Front Page Titles (by Subject) COLLECTOR'S FOREWORD - Collected Works of James Wilson, vol. 1
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COLLECTOR’S FOREWORD - James Wilson, Collected Works of James Wilson, vol. 1 
Collected Works of James Wilson, edited by Kermit L. Hall and Mark David Hall, with an Introduction by Kermit L. Hall, and a Bibliographical Essay by Mark David Hall, collected by Maynard Garrison (Indianapolis: Liberty Fund, 2007). Vol. 1.
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The Introduction, Collector’s Foreword, Collector’s Acknowledgments, Annotations, Bibliographical Essay are the copyright of Liberty Fund 2007. The Bibliographical Glossary in volume 2 is reprinted by permission of the copyright holders the President and Fellows of Harvard College 1967.
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In 1907 Professor L. H. Alexander of Harvard University observed that “two great figures . . . loom from the Revolutionary era, the one, [James] Wilson’s, whose brain conceived and created the nation; the other, [George] Washington’s, who wielded the physical forces that made it.”1 Alexander concluded that because of Wilson’s intellectual and theoretical contributions to the nation’s founding, it was certain that future scholars would shower great attention on him. Compared with others of the founding generation, however, that has not happened. There is not a little irony in this development. For example, in 1997 Lady Margaret Thatcher stated before the annual convention of the American Bar Association that the modern political era began with the signing of the Declaration of Independence and the subsequent adoption of the American Constitution in 1787, both documents Wilson helped to shape and to which he affixed his signature. Government created by consideration and choice, rather than force or accident, had become the universally admired model, Thatcher observed, and Wilson was one of the architects of that model. It was Wilson who wove the intellectual threads of his generation into a theory of popularly based government wedded to the rule of law. In theory and action Wilson, as Alexander argued, created a nation.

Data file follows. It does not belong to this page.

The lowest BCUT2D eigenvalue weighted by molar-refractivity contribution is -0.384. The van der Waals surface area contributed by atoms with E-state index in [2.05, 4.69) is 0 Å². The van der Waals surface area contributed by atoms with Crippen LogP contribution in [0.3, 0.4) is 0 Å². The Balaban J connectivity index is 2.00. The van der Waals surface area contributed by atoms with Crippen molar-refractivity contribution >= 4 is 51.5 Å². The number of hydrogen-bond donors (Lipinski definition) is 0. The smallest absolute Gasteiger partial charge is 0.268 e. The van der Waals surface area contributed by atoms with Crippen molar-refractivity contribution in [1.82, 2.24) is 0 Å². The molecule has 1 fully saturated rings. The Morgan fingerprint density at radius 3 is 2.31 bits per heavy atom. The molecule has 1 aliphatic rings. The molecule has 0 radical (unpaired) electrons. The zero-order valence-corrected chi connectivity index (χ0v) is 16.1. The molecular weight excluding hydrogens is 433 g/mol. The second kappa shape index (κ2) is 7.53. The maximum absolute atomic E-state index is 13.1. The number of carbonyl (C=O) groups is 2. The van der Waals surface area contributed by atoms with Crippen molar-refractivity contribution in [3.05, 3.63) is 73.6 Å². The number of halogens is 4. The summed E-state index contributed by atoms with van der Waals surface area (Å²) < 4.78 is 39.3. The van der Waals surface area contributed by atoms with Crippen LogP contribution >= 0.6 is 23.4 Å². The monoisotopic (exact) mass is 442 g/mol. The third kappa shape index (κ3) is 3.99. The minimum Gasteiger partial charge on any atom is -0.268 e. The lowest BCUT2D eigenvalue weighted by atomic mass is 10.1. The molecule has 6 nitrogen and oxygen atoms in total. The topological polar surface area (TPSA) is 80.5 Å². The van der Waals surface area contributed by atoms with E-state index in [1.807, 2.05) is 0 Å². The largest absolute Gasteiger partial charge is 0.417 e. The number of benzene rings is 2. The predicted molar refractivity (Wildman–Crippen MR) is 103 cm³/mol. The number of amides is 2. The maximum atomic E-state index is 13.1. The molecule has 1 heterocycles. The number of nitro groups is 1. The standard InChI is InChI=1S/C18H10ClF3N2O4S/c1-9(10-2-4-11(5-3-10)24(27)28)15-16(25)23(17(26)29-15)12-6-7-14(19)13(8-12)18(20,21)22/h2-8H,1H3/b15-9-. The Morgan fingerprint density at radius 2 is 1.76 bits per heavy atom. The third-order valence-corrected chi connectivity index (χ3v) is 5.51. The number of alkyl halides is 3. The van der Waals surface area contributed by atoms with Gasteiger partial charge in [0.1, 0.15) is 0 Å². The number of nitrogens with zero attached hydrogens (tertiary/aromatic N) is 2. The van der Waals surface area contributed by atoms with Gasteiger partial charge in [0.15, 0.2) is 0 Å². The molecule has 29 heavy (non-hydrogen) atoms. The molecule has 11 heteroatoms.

The path of Wilson’s life, career, and political thought are detailed in Kermit Hall’s introduction. As Hall makes clear, Wilson was at the front rank of the founders. He was also in touch with the future. “By adopting this system,” Wilson explained in 1787, “we shall probably lay a foundation for erecting temples of liberty, in every part of the earth.” He went on to insist that “[t]he advantages resulting from this system will not be confined to the United States; it will draw from Europe many worthy characters, who pant for the enjoyment of freedom.”2 Thus the universal admiration for the American system recognized by Lady Thatcher in 1997 was foretold by James Wilson more than two centuries earlier. It is for this reason that we return with respect to his works.
[1. ]L. H. Alexander, James Wilson, Nation Builder (1907), p. 13.
[2. ]Historical Society of Pennsylvania, Pennsylvania and the Federal Constitution, 1787–1788 (1888), 2: 488.